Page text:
Data Generator uses these to set the generator parameters for the column; if the
constraints cannot be complied with in this way, the RegexpGenerator is assigned
instead and an appropriate regular expression is set up. You can change the generator
used by a particular column later if required. For det ailed information, see About
generators.

import data
You can import a table or view from an existing database, or an existing CSV file. SQL
Data Generator maps the columns based on name and data type. If any columns
cannot be mapped, SQL Data Generator assigns a generator. You can change the
mappings later if required. For detailed information, see Mapping SQL tables or views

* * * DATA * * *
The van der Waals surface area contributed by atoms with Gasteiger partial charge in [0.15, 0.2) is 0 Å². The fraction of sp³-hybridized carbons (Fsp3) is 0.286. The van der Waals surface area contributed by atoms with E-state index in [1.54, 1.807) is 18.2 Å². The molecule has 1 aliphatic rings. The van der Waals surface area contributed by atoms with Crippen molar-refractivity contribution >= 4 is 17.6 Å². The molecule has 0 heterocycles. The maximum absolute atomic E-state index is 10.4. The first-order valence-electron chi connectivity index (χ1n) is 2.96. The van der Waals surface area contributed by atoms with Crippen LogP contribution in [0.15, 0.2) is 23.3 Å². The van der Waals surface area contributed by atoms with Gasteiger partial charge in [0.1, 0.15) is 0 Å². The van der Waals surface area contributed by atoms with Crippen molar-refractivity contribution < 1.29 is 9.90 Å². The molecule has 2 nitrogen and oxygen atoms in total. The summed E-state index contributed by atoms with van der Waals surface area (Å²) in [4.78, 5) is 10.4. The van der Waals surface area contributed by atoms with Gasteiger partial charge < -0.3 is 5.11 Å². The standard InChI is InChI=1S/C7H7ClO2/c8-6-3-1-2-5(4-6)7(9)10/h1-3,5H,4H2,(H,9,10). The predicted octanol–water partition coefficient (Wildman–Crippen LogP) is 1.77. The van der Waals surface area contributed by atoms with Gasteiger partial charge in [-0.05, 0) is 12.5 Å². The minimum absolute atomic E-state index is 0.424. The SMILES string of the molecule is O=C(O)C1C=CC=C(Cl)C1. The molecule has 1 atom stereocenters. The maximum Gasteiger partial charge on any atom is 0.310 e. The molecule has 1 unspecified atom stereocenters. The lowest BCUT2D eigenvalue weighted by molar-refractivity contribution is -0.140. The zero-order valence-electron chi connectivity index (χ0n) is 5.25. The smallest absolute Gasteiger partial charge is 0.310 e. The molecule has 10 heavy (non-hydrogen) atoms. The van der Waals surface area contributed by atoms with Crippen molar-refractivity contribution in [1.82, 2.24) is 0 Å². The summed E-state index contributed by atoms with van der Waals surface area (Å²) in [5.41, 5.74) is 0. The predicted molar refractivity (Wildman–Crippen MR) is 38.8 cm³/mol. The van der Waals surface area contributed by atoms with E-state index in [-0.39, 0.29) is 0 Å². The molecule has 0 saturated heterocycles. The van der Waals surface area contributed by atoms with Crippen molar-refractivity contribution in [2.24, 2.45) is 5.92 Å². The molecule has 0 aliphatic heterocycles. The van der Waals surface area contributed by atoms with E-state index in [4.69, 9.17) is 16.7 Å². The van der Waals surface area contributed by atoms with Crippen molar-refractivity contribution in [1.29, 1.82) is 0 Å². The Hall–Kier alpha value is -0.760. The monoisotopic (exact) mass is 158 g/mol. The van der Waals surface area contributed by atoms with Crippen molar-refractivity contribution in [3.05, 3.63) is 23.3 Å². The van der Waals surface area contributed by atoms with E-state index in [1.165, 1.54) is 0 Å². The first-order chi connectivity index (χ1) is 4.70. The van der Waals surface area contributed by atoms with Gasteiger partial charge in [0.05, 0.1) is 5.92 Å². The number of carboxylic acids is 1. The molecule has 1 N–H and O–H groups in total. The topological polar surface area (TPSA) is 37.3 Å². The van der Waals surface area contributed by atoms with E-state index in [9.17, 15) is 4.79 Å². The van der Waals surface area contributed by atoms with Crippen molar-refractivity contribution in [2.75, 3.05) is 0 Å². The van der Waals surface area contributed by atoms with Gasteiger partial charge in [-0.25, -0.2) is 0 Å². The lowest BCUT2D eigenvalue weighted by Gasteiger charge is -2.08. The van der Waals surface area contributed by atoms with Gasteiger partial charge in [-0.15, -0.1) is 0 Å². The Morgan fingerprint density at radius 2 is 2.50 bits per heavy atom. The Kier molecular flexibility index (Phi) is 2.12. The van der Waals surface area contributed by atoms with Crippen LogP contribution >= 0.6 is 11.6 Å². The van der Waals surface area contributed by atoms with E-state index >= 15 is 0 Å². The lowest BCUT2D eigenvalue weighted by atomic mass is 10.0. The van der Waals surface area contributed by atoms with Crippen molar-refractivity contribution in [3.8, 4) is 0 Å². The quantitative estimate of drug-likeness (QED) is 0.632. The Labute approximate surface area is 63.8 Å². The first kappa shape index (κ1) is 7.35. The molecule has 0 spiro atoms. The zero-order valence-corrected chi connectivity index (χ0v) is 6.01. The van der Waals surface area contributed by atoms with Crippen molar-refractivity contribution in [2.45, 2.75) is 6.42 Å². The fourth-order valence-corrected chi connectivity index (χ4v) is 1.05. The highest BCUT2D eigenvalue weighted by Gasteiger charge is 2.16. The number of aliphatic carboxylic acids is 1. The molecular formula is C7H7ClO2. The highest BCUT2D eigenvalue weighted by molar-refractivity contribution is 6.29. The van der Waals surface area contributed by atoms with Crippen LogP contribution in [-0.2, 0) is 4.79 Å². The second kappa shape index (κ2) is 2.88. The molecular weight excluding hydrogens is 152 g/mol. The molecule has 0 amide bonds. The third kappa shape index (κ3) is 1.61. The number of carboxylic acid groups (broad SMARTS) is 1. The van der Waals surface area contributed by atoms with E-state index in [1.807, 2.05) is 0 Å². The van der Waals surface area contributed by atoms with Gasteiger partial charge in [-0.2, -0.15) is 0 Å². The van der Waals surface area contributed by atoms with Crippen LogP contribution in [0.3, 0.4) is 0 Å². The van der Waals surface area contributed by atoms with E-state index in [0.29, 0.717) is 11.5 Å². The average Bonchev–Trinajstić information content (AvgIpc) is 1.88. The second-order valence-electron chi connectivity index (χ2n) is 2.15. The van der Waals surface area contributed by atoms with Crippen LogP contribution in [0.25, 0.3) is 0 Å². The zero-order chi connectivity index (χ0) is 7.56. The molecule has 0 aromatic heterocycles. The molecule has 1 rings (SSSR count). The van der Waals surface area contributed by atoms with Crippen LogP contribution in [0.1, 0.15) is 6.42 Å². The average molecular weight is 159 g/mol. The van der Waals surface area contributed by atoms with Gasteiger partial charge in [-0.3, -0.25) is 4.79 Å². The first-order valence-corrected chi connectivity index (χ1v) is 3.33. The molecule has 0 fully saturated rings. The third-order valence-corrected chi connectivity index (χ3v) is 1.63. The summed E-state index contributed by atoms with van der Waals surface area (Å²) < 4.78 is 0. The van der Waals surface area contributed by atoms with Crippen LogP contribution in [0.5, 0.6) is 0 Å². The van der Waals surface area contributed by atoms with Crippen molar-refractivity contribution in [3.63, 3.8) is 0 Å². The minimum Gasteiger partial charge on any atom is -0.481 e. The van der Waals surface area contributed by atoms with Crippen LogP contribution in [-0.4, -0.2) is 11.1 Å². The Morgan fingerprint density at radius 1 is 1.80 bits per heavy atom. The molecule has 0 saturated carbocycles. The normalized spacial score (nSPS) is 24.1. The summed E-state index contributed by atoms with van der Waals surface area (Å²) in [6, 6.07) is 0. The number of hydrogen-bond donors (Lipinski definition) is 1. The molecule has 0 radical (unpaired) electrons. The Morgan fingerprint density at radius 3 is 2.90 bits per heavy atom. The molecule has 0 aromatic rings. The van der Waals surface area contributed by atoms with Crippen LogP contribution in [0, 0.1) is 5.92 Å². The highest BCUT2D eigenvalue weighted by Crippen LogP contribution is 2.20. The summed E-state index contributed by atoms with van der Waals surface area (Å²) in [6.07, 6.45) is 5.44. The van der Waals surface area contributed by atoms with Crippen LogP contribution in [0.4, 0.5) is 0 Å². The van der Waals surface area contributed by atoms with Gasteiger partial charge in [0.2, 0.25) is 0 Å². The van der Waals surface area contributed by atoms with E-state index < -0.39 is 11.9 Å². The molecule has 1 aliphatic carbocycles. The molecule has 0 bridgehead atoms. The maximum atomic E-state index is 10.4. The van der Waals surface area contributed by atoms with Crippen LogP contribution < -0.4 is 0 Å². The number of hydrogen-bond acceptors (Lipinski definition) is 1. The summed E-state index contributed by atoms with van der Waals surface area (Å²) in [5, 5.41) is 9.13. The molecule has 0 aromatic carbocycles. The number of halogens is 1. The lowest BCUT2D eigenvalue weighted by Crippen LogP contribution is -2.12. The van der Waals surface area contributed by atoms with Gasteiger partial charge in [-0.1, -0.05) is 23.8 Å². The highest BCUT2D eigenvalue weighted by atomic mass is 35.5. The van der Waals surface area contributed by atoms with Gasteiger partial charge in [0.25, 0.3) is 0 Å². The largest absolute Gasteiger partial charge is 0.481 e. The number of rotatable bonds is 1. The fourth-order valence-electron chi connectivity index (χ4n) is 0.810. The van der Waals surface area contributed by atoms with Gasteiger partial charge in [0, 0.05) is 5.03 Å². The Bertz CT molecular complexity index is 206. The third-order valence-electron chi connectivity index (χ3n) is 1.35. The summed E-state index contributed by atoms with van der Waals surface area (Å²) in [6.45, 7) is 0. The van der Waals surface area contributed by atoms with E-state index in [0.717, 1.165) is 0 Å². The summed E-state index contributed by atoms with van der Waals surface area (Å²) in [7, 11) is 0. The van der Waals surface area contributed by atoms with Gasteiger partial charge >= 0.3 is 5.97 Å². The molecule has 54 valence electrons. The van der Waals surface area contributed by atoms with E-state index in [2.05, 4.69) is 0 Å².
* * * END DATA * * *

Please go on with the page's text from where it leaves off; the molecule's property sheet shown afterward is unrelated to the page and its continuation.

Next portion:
(page 27) and Mapping CSV files (page 29).
Note that:

foreign keys are automatically assigned the Foreign Key generator; this cannot be
changed to a different generator, but you can customize its settings

columns for which data is auto-generated display Server Assigned in the Generator
box; this cannot be changed
For example, identity columns and computed columns are server assigned.
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In the table generation settings, you can also specify the number of rows that you want
to be generated, and whether you want existing data to be deleted prior to populating the
table.
You can preview the data that will be generated for each table in the Preview pane.
You may see the following icons when the values for a column cannot be previewed prior
to generation:
server-assigned column
foreign key column
computed column or a manual foreign key